When I teach students this passage, I explain that God has put each of us here for a purpose. Even our nationality and race are part of God’s plan.
So why is the Filipino special? I ran across a wonderful article that answers this question. Pastor Ed Lapiz explains why Filipinos are especially equipped to travel the world and share God’s word with others:
WHY IS THE FILIPINO SPECIAL?
By Ed Lapiz
Filipinos are brown. Their color is at the center of human racial strains.
This point is not an attempt at racism, but just for many Filipinos to realize that our color should not be a source of or reason for an inferiority complex. While we pine for a fair complexion, white people are religiously tanning themselves, under the sun or artificial light, to approximate the Filipino complexion.
Filipinos are a touching people. We have lots of love and are not afraid to show it. We almost inevitably create human chains with our perennial akbay (putting an arm around another’s shoulder), hawak (hold), yakap (embrace), himas (caressing stroke), kalabit (touching with the tip of the finger), kalong (sitting on someone else’s lap), etc. We are always reaching out, always seeking interconnection.
Filipinos are linguists. Put a Filipino in any city, any town around the world. Give him a few months or even weeks and he will speak the local language there. Filipinos are adept at learning and speaking languages. In fact, it is not uncommon for Filipinos to speak at least three: his own local dialect, Filipino, and English. Of course, a lot speak an added language, be it Chinese, Spanish or, if he works abroad, the language of his host country.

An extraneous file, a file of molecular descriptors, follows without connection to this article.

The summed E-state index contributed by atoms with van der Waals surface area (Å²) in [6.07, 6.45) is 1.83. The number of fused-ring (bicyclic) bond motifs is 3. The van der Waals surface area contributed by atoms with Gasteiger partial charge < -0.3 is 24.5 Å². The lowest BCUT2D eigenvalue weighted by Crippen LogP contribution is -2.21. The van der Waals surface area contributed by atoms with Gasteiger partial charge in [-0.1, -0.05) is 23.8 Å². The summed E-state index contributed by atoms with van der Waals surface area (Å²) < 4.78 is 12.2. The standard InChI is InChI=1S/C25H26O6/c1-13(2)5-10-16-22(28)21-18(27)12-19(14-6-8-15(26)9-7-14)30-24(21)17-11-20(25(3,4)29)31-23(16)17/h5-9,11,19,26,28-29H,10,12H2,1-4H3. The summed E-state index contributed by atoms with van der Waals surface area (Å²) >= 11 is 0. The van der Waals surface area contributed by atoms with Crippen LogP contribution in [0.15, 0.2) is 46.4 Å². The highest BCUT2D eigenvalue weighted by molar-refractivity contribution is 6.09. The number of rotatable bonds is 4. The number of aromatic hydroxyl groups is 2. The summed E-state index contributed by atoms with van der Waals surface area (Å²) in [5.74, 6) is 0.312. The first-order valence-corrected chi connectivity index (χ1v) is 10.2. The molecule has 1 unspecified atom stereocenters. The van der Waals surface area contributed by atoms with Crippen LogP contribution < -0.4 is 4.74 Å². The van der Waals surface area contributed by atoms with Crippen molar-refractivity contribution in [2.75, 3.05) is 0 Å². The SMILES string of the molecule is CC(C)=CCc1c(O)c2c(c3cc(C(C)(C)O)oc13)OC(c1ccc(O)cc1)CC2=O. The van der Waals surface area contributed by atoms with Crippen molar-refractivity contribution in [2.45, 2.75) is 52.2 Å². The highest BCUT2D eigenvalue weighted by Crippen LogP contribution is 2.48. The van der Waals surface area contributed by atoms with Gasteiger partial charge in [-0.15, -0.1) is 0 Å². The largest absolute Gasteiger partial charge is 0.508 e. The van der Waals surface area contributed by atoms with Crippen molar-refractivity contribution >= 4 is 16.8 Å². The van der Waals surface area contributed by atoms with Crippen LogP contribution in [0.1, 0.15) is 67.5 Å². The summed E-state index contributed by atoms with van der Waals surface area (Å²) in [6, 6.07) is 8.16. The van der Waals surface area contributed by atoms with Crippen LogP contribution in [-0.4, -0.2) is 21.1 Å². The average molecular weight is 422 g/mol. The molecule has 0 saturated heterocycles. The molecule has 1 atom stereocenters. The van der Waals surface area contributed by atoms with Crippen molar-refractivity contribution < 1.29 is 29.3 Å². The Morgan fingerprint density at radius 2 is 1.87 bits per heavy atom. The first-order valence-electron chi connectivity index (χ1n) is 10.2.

In addition, Tagalog is not ‘sexist.’ While many “conscious” and “enlightened” people of today are just by now striving to be “politically correct” with their language and, in the process, bend to absurd depths in coining “gender sensitive” words, Tagalog has, since time immemorial, evolved gender-neutral words like asawa (husband or wife), anak (son or daughter), magulang (father or mother), kapatid (brother or sister), biyenan (father-in-law or mother-in-law), manugang (son or daughter-in-law), bayani (hero or heroine), etc. Our languages and dialects are advanced and, indeed, sophisticated! It is no sm all wonder that Jose Rizal, the quintessential Filipino, spoke some twenty-two languages!
Filipinos are groupists. We love human interaction and company. We always surround ourselves with people and we hover over them, too. According to Dr. Patricia Licuanan, a psychologist from Ateneo and Miriam College, an average Filipino would have and know at least 300 relatives.
At work, we live bayanihan (mutual help); at play, we want a kalaro (playmate) more than laruan (toy). At socials, our invitations are open and it is more common even for guests to invite and bring in other guests. In transit, we do not want to be separated from our group. So what do we do when there is no more space in a vehicle? Kalung-kalong! (Sitting on one another). No one would ever suggest splitting a group and wait for another vehicle with more space!
Filipinos are weavers. One look at our baskets, mats, clothes, and other crafts will reveal the skill of the Filipino weaver and his inclination to weaving. This art is a metaphor of the Filipino trait. We are social weavers. We weave theirs into ours that we all become parts of one another. We place a lot of premium on pakikisama (getting along) and pakikipagkapwa (relating). Two of the worst labels, walang pakikipagkapwa (inability to relate), will be avoided by the Filipino at almost any cost.
We love to blend and harmonize with people, we like to include them in our “tribe,” our “family”- and we like to be included in other people’s families, too.